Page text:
I visited Gwen Finch Wetlands on the 30th July with Andy Graham in order to check on the water levels in the various pools. They were low due to lack of rain, several leaks and failing wind pumps. To counter these problems Andy had arranged for a large diesel pump to be delivered in the next few days, by which time he would be up to his knees in a Hungarian wetland. It was therefore to be my job to arrange installation of the pump, start it each morning, stop it each evening and take water level readings for the three weeks that Andy would be on holiday. The prospects of doing this were greatly enhanced by the birds that were present on that first visit. Andy had already told me of Green Sandpipers and lots of Lapwing but nothing about the Greenshank, Little Ringed Plovers, Sanderling and first-summer Mediterranean Gull that we saw on that first day.
The following weeks saw bird numbers increasing daily and increasingly interesting birds, such as both Common and Wood Sandpiper on the following day with Ruff the next. The first Common Snipe and Ringed Plovers appeared on August 3rd with two and four birds respectively. On the 5th three Black-tailed Godwits dropped in followed by five more on the 7th. On Sunday 8th August a Curlew Sandpiper in superb full summer plumage arrived together with the first Little Stint. The following day provided two Little Egrets and Green Sandpiper numbers reached eight. The first Teal and Common Terns appeared on the 10th with three and two birds each, and an adult Dunlin on the 11th The next few days saw Green Sandpiper numbers rise to ten by the 17th, with a juvenile Red-necked Phalarope, Peregrine, another Little Stint, Curlew Sandpiper and Little Egret together with Greenshank numbers up to eight on 21st. The Phalarope remained until the 25th and the Curlew Sandpiper until well into September.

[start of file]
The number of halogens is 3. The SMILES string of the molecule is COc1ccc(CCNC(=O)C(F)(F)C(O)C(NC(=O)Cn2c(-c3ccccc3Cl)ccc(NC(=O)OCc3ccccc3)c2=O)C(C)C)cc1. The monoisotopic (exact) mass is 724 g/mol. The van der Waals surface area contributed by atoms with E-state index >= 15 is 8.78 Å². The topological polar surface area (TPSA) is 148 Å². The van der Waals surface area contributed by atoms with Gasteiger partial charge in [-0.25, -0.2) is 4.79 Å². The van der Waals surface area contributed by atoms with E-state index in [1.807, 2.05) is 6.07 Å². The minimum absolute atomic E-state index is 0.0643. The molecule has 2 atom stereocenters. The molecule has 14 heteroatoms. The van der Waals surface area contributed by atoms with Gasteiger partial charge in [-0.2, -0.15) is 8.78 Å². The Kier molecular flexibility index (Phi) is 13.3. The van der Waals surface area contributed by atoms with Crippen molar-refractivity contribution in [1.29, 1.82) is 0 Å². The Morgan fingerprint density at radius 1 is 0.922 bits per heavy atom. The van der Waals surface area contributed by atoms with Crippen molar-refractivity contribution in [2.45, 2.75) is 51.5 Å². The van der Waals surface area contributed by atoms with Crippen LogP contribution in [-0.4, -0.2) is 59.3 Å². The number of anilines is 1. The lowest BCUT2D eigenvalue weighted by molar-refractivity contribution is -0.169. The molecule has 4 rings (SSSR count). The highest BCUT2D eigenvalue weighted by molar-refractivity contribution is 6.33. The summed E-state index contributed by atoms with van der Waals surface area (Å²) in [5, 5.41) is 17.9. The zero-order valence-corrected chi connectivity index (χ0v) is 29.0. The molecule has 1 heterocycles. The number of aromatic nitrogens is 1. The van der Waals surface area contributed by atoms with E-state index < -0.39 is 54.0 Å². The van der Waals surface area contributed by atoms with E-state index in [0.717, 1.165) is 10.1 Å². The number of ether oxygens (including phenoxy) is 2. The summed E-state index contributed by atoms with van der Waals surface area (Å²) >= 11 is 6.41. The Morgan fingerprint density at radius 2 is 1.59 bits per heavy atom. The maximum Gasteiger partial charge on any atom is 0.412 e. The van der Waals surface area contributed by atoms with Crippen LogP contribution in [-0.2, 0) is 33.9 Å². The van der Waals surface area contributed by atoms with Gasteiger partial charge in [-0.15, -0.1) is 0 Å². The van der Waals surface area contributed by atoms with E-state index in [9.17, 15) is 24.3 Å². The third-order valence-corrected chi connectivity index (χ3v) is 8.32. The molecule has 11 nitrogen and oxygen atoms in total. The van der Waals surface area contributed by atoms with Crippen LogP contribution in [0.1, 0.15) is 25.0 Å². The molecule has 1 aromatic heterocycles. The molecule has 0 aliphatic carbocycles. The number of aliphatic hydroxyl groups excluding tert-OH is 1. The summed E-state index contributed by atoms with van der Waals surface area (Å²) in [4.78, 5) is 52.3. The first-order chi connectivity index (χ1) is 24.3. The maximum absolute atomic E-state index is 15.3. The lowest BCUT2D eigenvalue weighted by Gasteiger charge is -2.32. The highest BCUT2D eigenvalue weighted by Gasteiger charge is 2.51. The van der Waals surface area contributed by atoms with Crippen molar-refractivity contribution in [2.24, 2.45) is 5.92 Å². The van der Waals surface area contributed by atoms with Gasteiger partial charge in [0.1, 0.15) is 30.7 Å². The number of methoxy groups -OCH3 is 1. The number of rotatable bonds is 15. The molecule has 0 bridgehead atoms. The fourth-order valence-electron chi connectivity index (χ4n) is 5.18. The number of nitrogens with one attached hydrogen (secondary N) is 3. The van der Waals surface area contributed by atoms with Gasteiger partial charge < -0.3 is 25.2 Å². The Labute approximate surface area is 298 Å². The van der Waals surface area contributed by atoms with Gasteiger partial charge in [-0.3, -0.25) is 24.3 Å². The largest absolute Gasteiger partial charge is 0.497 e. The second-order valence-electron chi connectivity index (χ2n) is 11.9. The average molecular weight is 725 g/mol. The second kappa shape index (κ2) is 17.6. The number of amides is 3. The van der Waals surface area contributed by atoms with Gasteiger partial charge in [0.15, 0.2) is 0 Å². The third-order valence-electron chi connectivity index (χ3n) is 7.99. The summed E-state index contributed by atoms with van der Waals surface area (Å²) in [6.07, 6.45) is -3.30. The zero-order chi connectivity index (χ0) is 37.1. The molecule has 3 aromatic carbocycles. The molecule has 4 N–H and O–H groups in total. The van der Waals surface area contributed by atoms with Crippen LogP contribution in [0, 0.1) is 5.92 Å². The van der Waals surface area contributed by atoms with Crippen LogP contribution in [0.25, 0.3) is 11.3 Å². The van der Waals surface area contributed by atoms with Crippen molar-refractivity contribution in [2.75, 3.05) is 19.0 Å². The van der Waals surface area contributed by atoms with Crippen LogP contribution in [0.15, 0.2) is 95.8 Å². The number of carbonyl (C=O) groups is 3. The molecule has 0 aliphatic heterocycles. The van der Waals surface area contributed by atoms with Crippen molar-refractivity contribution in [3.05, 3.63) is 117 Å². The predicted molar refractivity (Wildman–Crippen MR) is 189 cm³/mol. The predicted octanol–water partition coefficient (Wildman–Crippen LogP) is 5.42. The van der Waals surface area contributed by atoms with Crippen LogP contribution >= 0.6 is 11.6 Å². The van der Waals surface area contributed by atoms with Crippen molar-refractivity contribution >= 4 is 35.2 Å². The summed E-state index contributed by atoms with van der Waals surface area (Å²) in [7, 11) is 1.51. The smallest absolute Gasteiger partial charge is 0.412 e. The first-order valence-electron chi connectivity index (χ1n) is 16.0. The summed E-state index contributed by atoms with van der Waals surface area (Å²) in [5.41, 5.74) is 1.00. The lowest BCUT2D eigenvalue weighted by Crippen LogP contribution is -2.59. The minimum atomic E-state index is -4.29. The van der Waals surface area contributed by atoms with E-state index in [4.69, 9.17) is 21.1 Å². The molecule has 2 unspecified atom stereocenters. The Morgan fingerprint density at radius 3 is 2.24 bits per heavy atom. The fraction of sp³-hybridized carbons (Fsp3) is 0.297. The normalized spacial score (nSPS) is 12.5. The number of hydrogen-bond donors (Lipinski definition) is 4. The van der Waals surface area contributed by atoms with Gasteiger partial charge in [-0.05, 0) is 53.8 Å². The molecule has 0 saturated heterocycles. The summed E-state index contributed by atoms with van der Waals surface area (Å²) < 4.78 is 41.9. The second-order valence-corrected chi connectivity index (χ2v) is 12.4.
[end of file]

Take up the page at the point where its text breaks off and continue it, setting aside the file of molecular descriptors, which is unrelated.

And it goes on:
Another new wader species arrived on August 27th in the shape of a Spotted Redshank and a further eight Curlew Sandpipers stopped off briefly on the 29th By the end of the month Greenshanks peaked at 13, small numbers of Teal together with three Wigeon arrived, and Peregrine, Hobby, Raven, Cuckoo and Turtle Dove were seen.
The total number of wader species for August reached 18 with most of them probably new for the site. Species other than waders were recorded but it was the waders that were able to exploit the site in such an exciting way. It may not prove to be so attractive to migrant waders in future years, and there will certainly be more competition for the aquatic invertebrates on which they were feeding , but as the site develops it will hopefully provide breeding habitat for some of them.
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